There was a book on Lincoln High School students, and a response every Lincoln teacher or administrator had heard when Patrick Erwin became the principal 13 years ago.
The book was, don’t invest in Lincoln students – they were not worth the time.
And the response?
“It was the ‘O’ response,” Erwin said. “Someone would ask one of our teachers where they worked, and they’d said Lincoln and the response was always ‘Ohhhhhhhh…..’”
Erwin, 52, can laugh now. Lincoln High School is not what it was 13 years ago, for which the Tacoma School District is profoundly grateful.
“At Lincoln, we push against the book every day. We have the state Teacher of the Year, Nate Bowling. We have sports programs with integrity. We established a band program, an ROTC program,” Erwin said.
“When I first came to Lincoln, the first thing I noticed was the kids were everywhere except their classrooms. There was no accountability.
“I took their freedom away. They needed to be in class. This needed to be a school again,” Erwin said.
It has become one, and Erwin is at the center of it. Walking the halls of a high school built in 1913, he knows nearly every student, and they know him. Anyone who wants to talk to him can – students, teachers, secretaries.
“Everyone needed a tribe, and we tried to provide options for each student with school programs,” Erwin said. “More important, I tried to bring in the best instructors, and made sure those teachers wanted to be at Lincoln.
“The idea here was to help transform a community.”
In a way, Erwin was part of the community before he became Lincoln’s principal. He was born and raised in Tacoma, and his family had deep roots. Mother Marlene went to Lincoln, graduated in the Class of 1960.
As times changed, so did the Lincoln neighborhood, which is one of the poorest in Tacoma. That meant kids enrolling at school were not always can’t-miss students.
“Historically, Lincoln has had the worst-prepared students in the district coming in,” Erwin said. “I’ve told our staff, ‘When we come to work every day, we make a difference. We better lives.’”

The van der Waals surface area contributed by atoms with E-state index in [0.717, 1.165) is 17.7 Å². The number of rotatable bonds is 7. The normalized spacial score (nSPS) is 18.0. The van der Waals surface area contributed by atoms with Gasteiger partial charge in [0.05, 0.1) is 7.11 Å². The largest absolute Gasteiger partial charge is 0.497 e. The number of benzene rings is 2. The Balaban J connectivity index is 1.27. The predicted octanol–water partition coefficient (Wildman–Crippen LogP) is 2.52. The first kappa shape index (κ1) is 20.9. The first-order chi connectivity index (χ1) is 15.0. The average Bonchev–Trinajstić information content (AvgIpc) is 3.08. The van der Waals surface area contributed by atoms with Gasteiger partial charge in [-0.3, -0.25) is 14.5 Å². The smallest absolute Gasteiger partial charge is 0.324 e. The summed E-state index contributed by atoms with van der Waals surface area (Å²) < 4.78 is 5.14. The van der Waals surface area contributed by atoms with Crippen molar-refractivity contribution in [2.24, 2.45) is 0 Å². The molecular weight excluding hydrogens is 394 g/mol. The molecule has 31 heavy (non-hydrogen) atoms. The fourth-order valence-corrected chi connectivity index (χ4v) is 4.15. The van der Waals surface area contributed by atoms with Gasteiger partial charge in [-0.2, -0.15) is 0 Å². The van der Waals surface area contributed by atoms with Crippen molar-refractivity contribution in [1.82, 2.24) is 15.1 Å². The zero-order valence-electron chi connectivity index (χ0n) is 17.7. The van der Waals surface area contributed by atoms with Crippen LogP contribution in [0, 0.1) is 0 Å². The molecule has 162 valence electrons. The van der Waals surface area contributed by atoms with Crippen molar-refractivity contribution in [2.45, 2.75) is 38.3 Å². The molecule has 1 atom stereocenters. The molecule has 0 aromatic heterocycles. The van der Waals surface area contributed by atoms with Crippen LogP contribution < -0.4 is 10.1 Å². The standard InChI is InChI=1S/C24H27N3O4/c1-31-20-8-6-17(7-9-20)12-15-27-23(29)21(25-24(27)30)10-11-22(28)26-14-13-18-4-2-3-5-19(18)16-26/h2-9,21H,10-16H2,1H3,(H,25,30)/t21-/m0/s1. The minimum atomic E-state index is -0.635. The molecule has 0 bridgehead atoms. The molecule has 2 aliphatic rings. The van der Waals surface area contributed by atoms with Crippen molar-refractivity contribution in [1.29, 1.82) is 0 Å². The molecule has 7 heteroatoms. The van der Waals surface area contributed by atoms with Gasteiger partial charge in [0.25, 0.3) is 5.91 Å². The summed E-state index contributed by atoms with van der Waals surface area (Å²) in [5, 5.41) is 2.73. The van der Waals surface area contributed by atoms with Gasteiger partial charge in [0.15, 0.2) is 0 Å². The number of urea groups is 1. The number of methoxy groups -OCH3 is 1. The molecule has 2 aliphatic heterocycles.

Erwin changed the culture at Lincoln, got kids back in the classroom – and hired teachers who wanted to be in those classrooms with them.
“I love it when I'm the dumbest guy in the room, because that means I've brought in a lot of smart people,” Erwin said. “There's a spirit of collaboration here. We all have the same goals.”
Lincoln’s athletic programs became competitive, and did it without coaches heavily recruiting kids from throughout the city. Far more importantly, Lincoln’s graduation rate climbed.
“When I got here, the graduation rate was about 60 per cent,” Erwin said. “Today, we’re at 82 per cent. Last year we had 193 seniors sign up for college on signing day, the highest total in school history.”
Getting his students a high school diploma – and the chance to go beyond high school – is a key toward helping the community, Erwin said.
“If kids don't graduate, they don't get jobs. If they don't get jobs, they don't pay taxes and that impacts what happens in the community,” Erwin said. “Every student here is on extra hours – from 7:35 a.m. to 3:05 p.m. every day.”
Next year will be Erwin’s 25th in education. He began as a teacher at Mount Tahoma High, became an assistant principal at Hunt Middle School and a principal at what became First Creek Middle School before being assigned to Lincoln.
Erwin said he has no desire to move into an administrative job with the district; he enjoys the work of a principal. His wife, Tacoma mayor Marilyn Strickland, isn’t certain what his future will be.
”Being a principal is a young man's game” Strickland said, laughing. “You’ve got to be motivated, inspired, very competitive. Pat's recruited staff with the willingness to face challenges and they’ve responded.
“The biggest change since he’s been there is Lincoln's reputation. Today, that school is full of pride, with a lot of accomplishments. It's not about trophies and championships – they’re not running a marketing campaign. They're doing right by their students,” she said.
Much as Erwin has enjoyed the successes at Lincoln, he is as fond of the one-on-one experiences he and the rest of the school staff have with students. They’ve built relationships that go beyond high school days.
“I had a student come back the year after graduating, on his college break, and invite me to take part in a sweat lodge ceremony,” Erwin said. “I went, and I talked another teacher into going with me.
“I grew up Catholic, and we don't express our emotions well. With my kids at Lincoln, I can say, 'I love you' and mean it.”